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Doubled-Up Living vs. Multigenerational Homes: A Latino Perspective

  ·  Anna Arzuaga

It is essential to provide nuanced and culturally sensitive explanations and analyses of housing and living arrangements to ensure that a descriptive narrative accurately portrays how people live. This is especially important in understanding the Latino community's multigenerational and multifamily living arrangements.

In 2022, nearly one-third, or 32%, of Latino households in the nation, were multigenerational. For Latinos, choosing to live in multigenerational or multifamily situations is often mutually beneficial to all. These arrangements make childcare and elder care more manageable, for example. They also reflect the profound significance of familial ties, the preservation of cultural heritage, and respect for elders. In this context, multigenerational living is a cultural practice, a way of life, and a manifestation of family bonds.

Latinos: Doubling-Up or Purposeful Multigenerational Living?

However, all too often, and at an increasing rate, many Latinos are living in multigenerational or multifamily situations not by choice but due to economic need. Such economically necessitated living arrangements are referred to as “doubling-up.” Doubled-up living is a survival strategy in response to financial distress and depends on mutual support systems within the extended family network. It is a housing arrangement that serves as a crucial safeguard, ensuring that individuals and families are prevented from facing the dire circumstances of living in a shelter or ending up on the streets.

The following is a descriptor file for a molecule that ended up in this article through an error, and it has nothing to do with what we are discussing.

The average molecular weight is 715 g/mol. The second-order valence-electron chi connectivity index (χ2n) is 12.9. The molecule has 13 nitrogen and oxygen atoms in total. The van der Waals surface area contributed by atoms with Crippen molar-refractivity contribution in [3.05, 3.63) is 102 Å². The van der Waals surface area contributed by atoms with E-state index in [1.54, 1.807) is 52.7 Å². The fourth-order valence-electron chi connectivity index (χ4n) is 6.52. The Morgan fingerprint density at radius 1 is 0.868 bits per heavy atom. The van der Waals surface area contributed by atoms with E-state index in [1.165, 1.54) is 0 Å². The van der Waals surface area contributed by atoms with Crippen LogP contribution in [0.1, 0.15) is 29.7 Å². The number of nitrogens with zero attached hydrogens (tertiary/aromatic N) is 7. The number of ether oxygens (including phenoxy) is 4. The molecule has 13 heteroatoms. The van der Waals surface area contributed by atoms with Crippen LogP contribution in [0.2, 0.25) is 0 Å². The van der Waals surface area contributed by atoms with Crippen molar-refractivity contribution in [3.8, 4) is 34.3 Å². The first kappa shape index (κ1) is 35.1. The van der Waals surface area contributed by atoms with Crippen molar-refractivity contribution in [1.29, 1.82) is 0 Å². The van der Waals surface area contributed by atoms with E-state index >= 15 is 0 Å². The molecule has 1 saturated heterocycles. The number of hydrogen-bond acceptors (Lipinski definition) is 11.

The extent of doubling-up has yet to be fully understood. In large part because many people in this situation wouldn’t consider themselves “homeless” even if they are struggling financially, unable to afford their housing, and want to live independently. 

Turning to the experiences of homeless people in Chicago, especially Latinos and Blacks, estimates from the Chicago Coalition for the Homeless show that doubled-up homelessness is the predominant form of homelessness; for Latinos experiencing homelessness in Chicago, about 91% live doubled-up. And for Black Chicagoans experiencing homelessness, about 55% live doubled up.  

A recent national report suggests that in 2019 over 3.7 million Americans lived in a doubled-up household. Additionally, data from the 2020-2021 school year found that nationwide, approximately 2% of public school students were experiencing homelessness, a figure that included students living in doubled-up housing. More specifically, in the United States during the 2020-21 school year, approximately 77%, or nearly 850,000 of the 1.1 million students who were homeless in the United States, were living in doubled-up housing.

“Doubled-up" living falls under the federal definition of homelessness under Title IX (the McKinney Vento Act). This definition, for purposes of ensuring equal access to educational opportunities, is limited to children and youth, but excludes other family members. And even more significantly, the Department of Housing and Urban Development’s definition of homelessness excludes all of those living in a doubled-up situation.

Not consistently defining doubling-up as homelessness conceals or depresses the actual number of people experiencing homelessness. It is essential to note that this concealment is especially relevant to Latinos due to the large percentage who are experiencing homelessness but are living doubled-up. In other words, the true extent of homelessness among Latinos is masked due to incomplete and inconsistent definitions of homelessness.

Multigenerational and multifamily living situations by choice are not a concern for policymakers, but doubling-up must be.

Distinguishing between doubled-up homelessness and multigenerational living is crucial for policymakers, community organizations, and service providers. Understanding this distinction will help ensure that those experiencing doubled-up homelessness, which disproportionately impacts Latinos and Black Americans, are eligible for and directed to homeless prevention services and funding.

Posted In: Families & Communities, Housing, Affordable Housing, Homelessness